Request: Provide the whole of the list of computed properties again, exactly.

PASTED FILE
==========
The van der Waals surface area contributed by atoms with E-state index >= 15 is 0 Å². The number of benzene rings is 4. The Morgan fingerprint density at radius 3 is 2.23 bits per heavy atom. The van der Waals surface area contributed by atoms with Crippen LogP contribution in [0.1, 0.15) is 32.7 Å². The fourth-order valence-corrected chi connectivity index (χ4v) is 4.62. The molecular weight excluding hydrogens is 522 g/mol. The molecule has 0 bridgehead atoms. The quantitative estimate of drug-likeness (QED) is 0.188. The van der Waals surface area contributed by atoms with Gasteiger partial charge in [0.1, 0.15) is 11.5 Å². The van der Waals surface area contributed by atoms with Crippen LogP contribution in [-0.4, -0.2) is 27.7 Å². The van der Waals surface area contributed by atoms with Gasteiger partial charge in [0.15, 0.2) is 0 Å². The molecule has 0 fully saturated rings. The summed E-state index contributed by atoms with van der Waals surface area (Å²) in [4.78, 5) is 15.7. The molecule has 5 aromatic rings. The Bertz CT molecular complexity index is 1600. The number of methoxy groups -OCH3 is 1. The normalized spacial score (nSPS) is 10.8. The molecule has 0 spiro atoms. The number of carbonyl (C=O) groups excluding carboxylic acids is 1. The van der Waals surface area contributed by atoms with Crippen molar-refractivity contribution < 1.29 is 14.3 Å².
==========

The van der Waals surface area contributed by atoms with E-state index >= 15 is 0 Å². The number of benzene rings is 4. The Morgan fingerprint density at radius 3 is 2.23 bits per heavy atom. The van der Waals surface area contributed by atoms with Crippen LogP contribution in [0.1, 0.15) is 32.7 Å². The fourth-order valence-corrected chi connectivity index (χ4v) is 4.62. The molecular weight excluding hydrogens is 522 g/mol. The molecule has 0 bridgehead atoms. The quantitative estimate of drug-likeness (QED) is 0.188. The van der Waals surface area contributed by atoms with Gasteiger partial charge in [0.1, 0.15) is 11.5 Å². The van der Waals surface area contributed by atoms with Crippen LogP contribution in [-0.4, -0.2) is 27.7 Å². The van der Waals surface area contributed by atoms with Gasteiger partial charge in [0.15, 0.2) is 0 Å². The molecule has 0 fully saturated rings. The summed E-state index contributed by atoms with van der Waals surface area (Å²) in [4.78, 5) is 15.7. The molecule has 5 aromatic rings. The Bertz CT molecular complexity index is 1600. The number of methoxy groups -OCH3 is 1. The normalized spacial score (nSPS) is 10.8. The molecule has 0 spiro atoms. The number of carbonyl (C=O) groups excluding carboxylic acids is 1. The van der Waals surface area contributed by atoms with Crippen molar-refractivity contribution < 1.29 is 14.3 Å².